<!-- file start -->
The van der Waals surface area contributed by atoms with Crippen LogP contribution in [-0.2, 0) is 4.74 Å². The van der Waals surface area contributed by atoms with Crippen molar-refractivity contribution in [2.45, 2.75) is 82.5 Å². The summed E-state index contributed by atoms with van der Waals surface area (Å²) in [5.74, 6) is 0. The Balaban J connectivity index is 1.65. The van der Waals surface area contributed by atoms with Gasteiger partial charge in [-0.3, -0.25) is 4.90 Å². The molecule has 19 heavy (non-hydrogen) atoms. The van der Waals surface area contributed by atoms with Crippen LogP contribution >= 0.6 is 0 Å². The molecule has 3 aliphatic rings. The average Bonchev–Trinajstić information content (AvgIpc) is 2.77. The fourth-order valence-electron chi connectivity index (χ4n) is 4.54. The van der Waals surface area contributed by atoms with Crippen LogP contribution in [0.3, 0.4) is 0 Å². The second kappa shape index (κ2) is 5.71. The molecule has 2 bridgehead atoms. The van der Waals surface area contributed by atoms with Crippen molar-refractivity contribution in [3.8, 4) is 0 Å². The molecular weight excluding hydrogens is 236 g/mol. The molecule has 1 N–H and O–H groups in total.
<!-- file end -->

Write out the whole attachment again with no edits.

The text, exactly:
The van der Waals surface area contributed by atoms with Crippen LogP contribution in [-0.2, 0) is 4.74 Å². The van der Waals surface area contributed by atoms with Crippen molar-refractivity contribution in [2.45, 2.75) is 82.5 Å². The summed E-state index contributed by atoms with van der Waals surface area (Å²) in [5.74, 6) is 0. The Balaban J connectivity index is 1.65. The van der Waals surface area contributed by atoms with Gasteiger partial charge in [-0.3, -0.25) is 4.90 Å². The molecule has 19 heavy (non-hydrogen) atoms. The van der Waals surface area contributed by atoms with Crippen LogP contribution >= 0.6 is 0 Å². The molecule has 3 aliphatic rings. The average Bonchev–Trinajstić information content (AvgIpc) is 2.77. The fourth-order valence-electron chi connectivity index (χ4n) is 4.54. The van der Waals surface area contributed by atoms with Crippen LogP contribution in [0.3, 0.4) is 0 Å². The second kappa shape index (κ2) is 5.71. The molecule has 2 bridgehead atoms. The van der Waals surface area contributed by atoms with Crippen molar-refractivity contribution in [3.8, 4) is 0 Å². The molecular weight excluding hydrogens is 236 g/mol. The molecule has 1 N–H and O–H groups in total.